by Brian Mattmiller, Wisconsin Week, November 16, 1994, p. 12
MADISON - A new generation of supercomputers capable of solving staggeringly complex problems -- from mapping the human genome to designing new drugs -- is being advanced by a team of University of Wisconsin-Madison scientists.
A $2.4 million federal grant awarded this fall to a UW-Madison computer science group places the university at the forefront of research into parallel supercomputing. The three-year grant from the Department of Defense's Advanced Research Projects Agency (ARPA) will help the UW-Madison team develop new computers that are faster and more adept at organizing vast volumes of data.
The grant brings UW-Madison's total federal support in this area to $4.5 million.
Parallel supercomputers operate by using many processors to work simultaneously on a single complex problem, where a conventional supercomputer uses only a few. The processor is a computer's mathematical engine, and the new parallel machines can have literally thousands of them working in tandem on specialized tasks.
The end result: Parallel computers can solve problems once too large for conventional computers.
"In parallel computing, speed is the only thing that matters," said Barton Miller, a computer science professor and one of four investigators in the project. "Your customers are people who have really big problems, where millions of computations per second is not enough. You're trying to reach billions."
Researchers Miller, Mark Hill, James Larus and David Wood, all computer science faculty, have two different projects in the works, nicknamed "Paradyn" "Wisconsin Wind Tunnel". Paradyn focuses primarily on increasing computer speed by developing tools that will automatically isolate the slowest parts of a program, and give a programmer precise information of the cause of the slow-down.
Wisconsin Wind Tunnel, a name which alludes to the wind tunnels used in aeronautics simulation, aims at developing a model to simulate new ideas in parallel computer software and hardware without the expense of building a prototype.
"We're trying to change the computers that parallel computing vendors will be selling in five years," said Hill. "We can make them faster, make the processors interact more effectively and make the software more reliable."
Parallel computers are already doing remarkable things in laboratories and industry. Miller said American Express has a parallel computer that offers lightning-fast profiles of customer spending patterns and serves as an early-warning system for credit card theft.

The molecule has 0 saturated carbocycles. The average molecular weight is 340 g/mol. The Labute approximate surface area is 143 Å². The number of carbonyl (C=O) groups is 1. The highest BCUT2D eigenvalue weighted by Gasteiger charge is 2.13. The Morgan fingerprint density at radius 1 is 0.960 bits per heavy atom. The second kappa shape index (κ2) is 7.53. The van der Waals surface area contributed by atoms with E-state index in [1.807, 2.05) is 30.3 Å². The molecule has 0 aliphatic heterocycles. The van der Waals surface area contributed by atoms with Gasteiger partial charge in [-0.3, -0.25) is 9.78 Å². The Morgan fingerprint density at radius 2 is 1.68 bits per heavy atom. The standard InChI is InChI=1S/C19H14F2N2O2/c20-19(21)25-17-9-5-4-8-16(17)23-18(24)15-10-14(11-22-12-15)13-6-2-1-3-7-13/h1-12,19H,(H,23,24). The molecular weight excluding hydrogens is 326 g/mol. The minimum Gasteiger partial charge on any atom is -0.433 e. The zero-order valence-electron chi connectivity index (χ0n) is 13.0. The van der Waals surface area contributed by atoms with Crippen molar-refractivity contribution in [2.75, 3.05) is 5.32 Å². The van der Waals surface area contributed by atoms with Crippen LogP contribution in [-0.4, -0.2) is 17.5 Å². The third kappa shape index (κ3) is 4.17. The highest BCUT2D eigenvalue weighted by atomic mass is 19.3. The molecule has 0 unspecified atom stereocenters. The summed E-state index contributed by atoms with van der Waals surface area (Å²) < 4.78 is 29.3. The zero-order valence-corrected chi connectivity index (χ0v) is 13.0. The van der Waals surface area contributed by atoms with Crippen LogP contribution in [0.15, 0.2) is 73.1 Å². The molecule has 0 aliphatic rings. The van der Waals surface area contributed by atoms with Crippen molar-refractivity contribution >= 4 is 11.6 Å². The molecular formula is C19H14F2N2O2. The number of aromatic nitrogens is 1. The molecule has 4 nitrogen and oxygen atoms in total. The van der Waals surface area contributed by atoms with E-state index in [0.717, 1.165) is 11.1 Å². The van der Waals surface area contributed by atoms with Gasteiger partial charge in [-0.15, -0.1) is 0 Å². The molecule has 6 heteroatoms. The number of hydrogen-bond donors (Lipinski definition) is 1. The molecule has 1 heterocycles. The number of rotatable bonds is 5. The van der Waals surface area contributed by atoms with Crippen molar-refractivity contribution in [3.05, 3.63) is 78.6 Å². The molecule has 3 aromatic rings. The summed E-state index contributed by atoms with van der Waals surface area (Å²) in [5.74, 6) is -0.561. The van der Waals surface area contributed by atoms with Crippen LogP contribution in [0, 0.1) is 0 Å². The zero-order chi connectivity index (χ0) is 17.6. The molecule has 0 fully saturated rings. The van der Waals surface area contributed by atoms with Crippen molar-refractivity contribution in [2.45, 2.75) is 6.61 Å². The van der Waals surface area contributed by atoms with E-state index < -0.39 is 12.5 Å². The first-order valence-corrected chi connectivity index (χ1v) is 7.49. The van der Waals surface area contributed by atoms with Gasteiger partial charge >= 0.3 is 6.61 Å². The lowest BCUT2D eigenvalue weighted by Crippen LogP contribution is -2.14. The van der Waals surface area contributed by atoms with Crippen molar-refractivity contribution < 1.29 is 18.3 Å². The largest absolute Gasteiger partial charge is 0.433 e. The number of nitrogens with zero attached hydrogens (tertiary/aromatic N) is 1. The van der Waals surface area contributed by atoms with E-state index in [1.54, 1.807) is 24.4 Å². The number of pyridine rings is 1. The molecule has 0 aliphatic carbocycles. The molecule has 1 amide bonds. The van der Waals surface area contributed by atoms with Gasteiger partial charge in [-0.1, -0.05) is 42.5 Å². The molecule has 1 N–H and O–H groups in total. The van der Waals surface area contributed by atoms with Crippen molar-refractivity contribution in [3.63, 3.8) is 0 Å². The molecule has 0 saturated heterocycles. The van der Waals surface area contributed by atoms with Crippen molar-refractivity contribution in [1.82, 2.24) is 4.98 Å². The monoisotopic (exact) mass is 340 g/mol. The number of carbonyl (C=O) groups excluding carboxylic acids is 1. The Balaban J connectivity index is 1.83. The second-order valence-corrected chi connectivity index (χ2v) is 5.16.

The computer can analyze receipt patterns, and notify the company of any radical changes in a customer's spending. That's often a red flag for credit card theft. With a follow-up call to clients, the company has been able to alert customers before they realize their card's been stolen, he said.
American Express is using the same model of computer UW-Madison owns -- a Thinking Machines model CM-5, which when purchased in 1991 was one of the fastest in the world.
The research applications are equally sprawling. Parallel computing could provide a timely breakthrough in sequencing the human genome, which is comprised of some 3 billion distinct chemical bases. It also can be used to greatly increase local precision in global weather forecasting.
Miller uses an employee metaphor to describe the drawback of parallel computing -- getting all the processors to operate in sync. If an office of 100 employees must meet continually to keep everyone fully informed on a project, the work will take that much longer to complete.
"The inefficiency of the organization grows along with the number of people who need to communicate," Miller said.
Likewise, the more processors one adds to parallel computers, the less efficient they become. Miller said the research is focusing on ways to make each processor function more independently of the others, while still sharing memory.
Their solution is called "fine-grain distributed shared memory," which, plainly put, allows each part of the computer to quickly share data from other processors. This advance creates the illusion that each processor contains memory for the entire computer.
Although cost puts the technology out of reach for most businesses and research efforts, the UW-Madison group is also looking at developing more affordable variations on the theme. A technology called "Cluster of Workstations" (COW) would allow companies with work stations or networked personal computers to run parallel software, without the costs of a new system.
"Parallel computing will not succeed with just the existence of these big machines," Hill said. "Automobiles wouldn't have succeeded if all we made were Ferraris. We have to provide the Chevrolets as well."